Screenwriter Scott Frank talks Logan’s ending, villain and why it’s better than The Wolverine

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SPOILER ALERT: This article contains plenty of details you would probably not want to read if you haven’t seen Logan yet. SECOND SPOILER ALERT: Logan is absolutely incredible, and arguably one of the greatest comic book movies of all time – if not the greatest – so I have no idea why would not have seen it yet!

There’s a lot of you can talk about when it comes to Logan. So let’s just start right at the end… specifically the ending of the film, which saw Hugh Jackman’s titular mutant getting the finest send off possible: Giving his life to protect his “daughter” Laura against the evil corporation out to get her and her fellow young mutants. Based on the fact that this movie was widely advertised as Jackman’s very last showing as the X-Man, it should come as no surprise that Logan actually dies at the end of the film. And yet when Laura eventually lays him to rest with an X crucifix, it still hit most fans pretty hard in the emotions.

And speaking to THR, screenwriter Scott Frank explained how and director/co-writer James Mangold managed to still tap into that emotion despite it being such a “predictable” turn of events.

We just kept going back to character and his relationship with his “father” and his relationship with someone who is genetically created, but is still technically his daughter. We kept it personal the whole time. That’s really what we were obsessed with. You could feel it as we were writing it — that it was accruing to something powerful at the end.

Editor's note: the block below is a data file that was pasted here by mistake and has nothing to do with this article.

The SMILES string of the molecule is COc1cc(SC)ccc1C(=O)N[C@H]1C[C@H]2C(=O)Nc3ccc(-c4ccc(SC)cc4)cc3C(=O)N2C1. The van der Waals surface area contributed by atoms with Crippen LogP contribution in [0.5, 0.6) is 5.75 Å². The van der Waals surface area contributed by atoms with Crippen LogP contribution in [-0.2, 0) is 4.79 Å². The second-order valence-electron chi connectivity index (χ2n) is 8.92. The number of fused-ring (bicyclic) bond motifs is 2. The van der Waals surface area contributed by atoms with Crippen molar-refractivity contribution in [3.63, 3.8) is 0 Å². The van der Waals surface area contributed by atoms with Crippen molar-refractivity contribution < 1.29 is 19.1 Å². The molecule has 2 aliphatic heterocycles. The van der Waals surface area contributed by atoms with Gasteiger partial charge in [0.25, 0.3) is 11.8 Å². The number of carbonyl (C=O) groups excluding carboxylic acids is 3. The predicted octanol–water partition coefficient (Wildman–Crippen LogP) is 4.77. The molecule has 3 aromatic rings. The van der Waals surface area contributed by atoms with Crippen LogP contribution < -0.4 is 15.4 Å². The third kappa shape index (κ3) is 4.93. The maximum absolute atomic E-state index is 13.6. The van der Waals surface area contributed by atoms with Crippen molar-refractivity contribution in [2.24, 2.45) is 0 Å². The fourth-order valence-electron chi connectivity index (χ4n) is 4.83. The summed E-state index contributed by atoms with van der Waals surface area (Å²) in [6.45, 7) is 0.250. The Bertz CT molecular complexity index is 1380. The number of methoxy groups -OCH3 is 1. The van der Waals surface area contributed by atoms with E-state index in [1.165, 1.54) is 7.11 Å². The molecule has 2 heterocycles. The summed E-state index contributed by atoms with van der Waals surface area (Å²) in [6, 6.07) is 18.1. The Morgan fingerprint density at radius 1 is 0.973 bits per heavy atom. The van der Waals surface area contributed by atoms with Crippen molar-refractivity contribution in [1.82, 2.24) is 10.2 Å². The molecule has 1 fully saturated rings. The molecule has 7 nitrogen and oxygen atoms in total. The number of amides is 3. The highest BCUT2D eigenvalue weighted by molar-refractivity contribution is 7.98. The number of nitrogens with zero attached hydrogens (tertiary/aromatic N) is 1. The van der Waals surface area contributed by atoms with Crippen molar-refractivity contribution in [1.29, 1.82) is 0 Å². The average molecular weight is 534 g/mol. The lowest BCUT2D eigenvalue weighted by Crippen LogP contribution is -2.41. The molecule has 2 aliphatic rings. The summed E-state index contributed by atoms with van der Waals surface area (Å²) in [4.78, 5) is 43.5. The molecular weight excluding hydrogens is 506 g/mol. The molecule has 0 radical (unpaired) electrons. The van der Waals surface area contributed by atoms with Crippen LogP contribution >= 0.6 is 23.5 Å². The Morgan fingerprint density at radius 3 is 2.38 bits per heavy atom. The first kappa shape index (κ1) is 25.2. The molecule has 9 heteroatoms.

That “father” is of course none other that Patrick Stewart’s Charles Xavier. Fans were hit with a double whammy as Stewart revealed just a week before Logan’s release that he had also changed his mind and decided to call it quits playing the character, and then was surprisingly killed off in the film as well. Before that though, the film spends a lot of time building up the tender relationship between Xavier and Logan as they bond like a normal family at a farmhouse, so that when the former’s sudden death happens it’s definitely shocking, but still a very graceful exit for the character. And totally handled a hell of a lot better than when Xavier last bit the dust in the much-maligned, and now retconned out of existence X-Men 3: The Last Stand.

I don’t know if we consciously tried to do that, but I do know in the middle of the movie, we kept feeling this desire to have this respite, where for 30 seconds they can have this life that is never available to them. But they can have it for a couple of hours and it’s a cruel, cruel detour. We thought there could be a lot of emotion there. And it could be a way of also ending Professor X’s story — with the most normal family in a farmhouse in the middle of nowhere.

That wasn’t the only surprise in the movie though, as the agent of both Logan and Charles’ death is of course revealed to be X-24, a darker, more powerful clone of Logan himself under the control of the Transigen corporation. While an “evil twin” plot might seem a bit too comic book-ish for a movie that does everything it possibly can to dodge comic book movie genre conventions, there’s actually a metaphorical reason for X-24: Logan literally has to face the younger, bloodthirsty killer version of himself that he’s trying to atone for.

It was an interesting thing — for him to be confronted with himself. It reminds him of what he once was. He was not a good guy. But we didn’t want to make a meal out of it. You have to be careful that that doesn’t become the concept through the whole movie, because then it does exactly the opposite of what we were trying to do.